400 JOURNAL OF COSMETIC SCIENCE FORMULATION BASICS Ken Klein Cosmetech Laboratories, Inc., Fai,field, NJ Emulsions are by far the most complicated and difficult of all of the vehicles we cosmetic chemists prepare. We must be concerned with a myriad ofissues: Application qualities Cost of goods Delivery of "actives" when applicable Preservation Stability (of the emulsion and of the package with the emulsion) Efficacy This short talk will discuss formulation strategies and how to address each of the above issues. We will also cover how to intelligently choose raw materials and manufacturing issues. Lastly, we will review commercial products to ascertain their strategies (sometimes good ones and sometimes not so good ones).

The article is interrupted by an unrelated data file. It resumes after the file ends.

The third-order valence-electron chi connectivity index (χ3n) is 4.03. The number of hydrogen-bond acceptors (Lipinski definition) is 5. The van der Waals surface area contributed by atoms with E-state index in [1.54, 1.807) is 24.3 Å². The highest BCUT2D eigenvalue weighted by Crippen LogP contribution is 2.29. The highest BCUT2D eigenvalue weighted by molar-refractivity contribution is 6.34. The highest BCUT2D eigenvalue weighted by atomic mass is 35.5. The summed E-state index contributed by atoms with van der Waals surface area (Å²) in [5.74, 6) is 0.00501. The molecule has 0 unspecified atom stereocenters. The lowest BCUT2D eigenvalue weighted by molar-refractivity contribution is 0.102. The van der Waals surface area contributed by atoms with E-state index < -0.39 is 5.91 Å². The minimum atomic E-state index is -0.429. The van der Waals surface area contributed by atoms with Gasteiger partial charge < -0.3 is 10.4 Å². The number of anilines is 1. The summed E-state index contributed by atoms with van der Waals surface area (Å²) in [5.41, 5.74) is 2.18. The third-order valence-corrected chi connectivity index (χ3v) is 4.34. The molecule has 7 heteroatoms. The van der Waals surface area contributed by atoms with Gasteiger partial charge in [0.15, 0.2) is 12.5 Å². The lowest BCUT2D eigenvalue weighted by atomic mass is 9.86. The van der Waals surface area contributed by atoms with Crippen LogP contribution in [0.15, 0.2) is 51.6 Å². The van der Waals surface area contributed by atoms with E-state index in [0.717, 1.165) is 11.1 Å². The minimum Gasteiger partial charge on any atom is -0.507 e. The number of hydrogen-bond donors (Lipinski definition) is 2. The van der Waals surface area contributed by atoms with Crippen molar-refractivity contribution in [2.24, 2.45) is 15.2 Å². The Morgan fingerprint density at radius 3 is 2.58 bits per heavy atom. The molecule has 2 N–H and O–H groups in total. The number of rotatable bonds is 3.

2004 ANNUAL SCIENTIFIC SEMINAR EMULSIFIER SELECTION AND USE Mark Chandler Uniqema, New Castle, DE 401 The essence of making a stable emulsion is creating droplets and stabilizing them. Mechanical energy (mixing), thermal energy (heat), and chemical energy ( emulsifiers and stabilizers) are employed in various amounts to accomplish this humble task. The job of the creative cosmetic chemist is to use these tools to create the next great cream or lotion. The good cosmetic chemist has to think not only of stability of the product, but the aesthetics and performance of the product as well. Can the approach to stabilizing the emulsion help with these aspects as well? The cosmetic chemist generally thinks of emollients and actives/functional materials first when asked to design the next great cream or lotion. It is suggested that this habit be broken. With Marketing calling the shots, the selection of actives or functional materials will never leave its place of prominence, but the prominence of emulsion and emulsifier selection should rise higher than its current status. Armed with information on the particular active or functional material to be used and an idea of the needs and desires of the target market (Marketing WILL tell us that, right?), the cosmetic chemist can select the emulsion 'platform' that is right for the job. There are four primary stabilization mechanisms to choose from: 1) lOillC 2) steric 3) polymeric 4) liquid crystalline Ionic stabilization is the oldest method used. Soap-based emulsions have been produced for centuries and are still in use today. More modern anionic and cationic emulsifiers are finding their way into formulations. These emulsifiers build an ionic double-layer around emulsion droplets leading to electrical repulsion of the droplets. These emulsifiers tend to be efficient but have limitations in terms of pH, salt tolerance, and irritation potential. The mechanism that is most flexible and most widely used for making oil-in-water emulsions, steric stabilization, requires the most finesse in order to produce a stable, easily manufactured product. Such timesaving tools as the Hydrophile-Lipophile Balance System (filB), the Lin method of oil phase water solubilization determination, and Phase Inversion Temperature (PIT) have proven to be very useful in the formulation process, especially if steric stabilization is to be used as the primary stabilization mechanism. In many cases ionic and steric stabilization are used together. The use of polymeric materials as primary emulsion stabilizers has increased in the past few years. These stabilize by building 'zero shear viscosity' in the aqueous phase of an emulsion and have some interaction at the surface of emulsion droplets. Though
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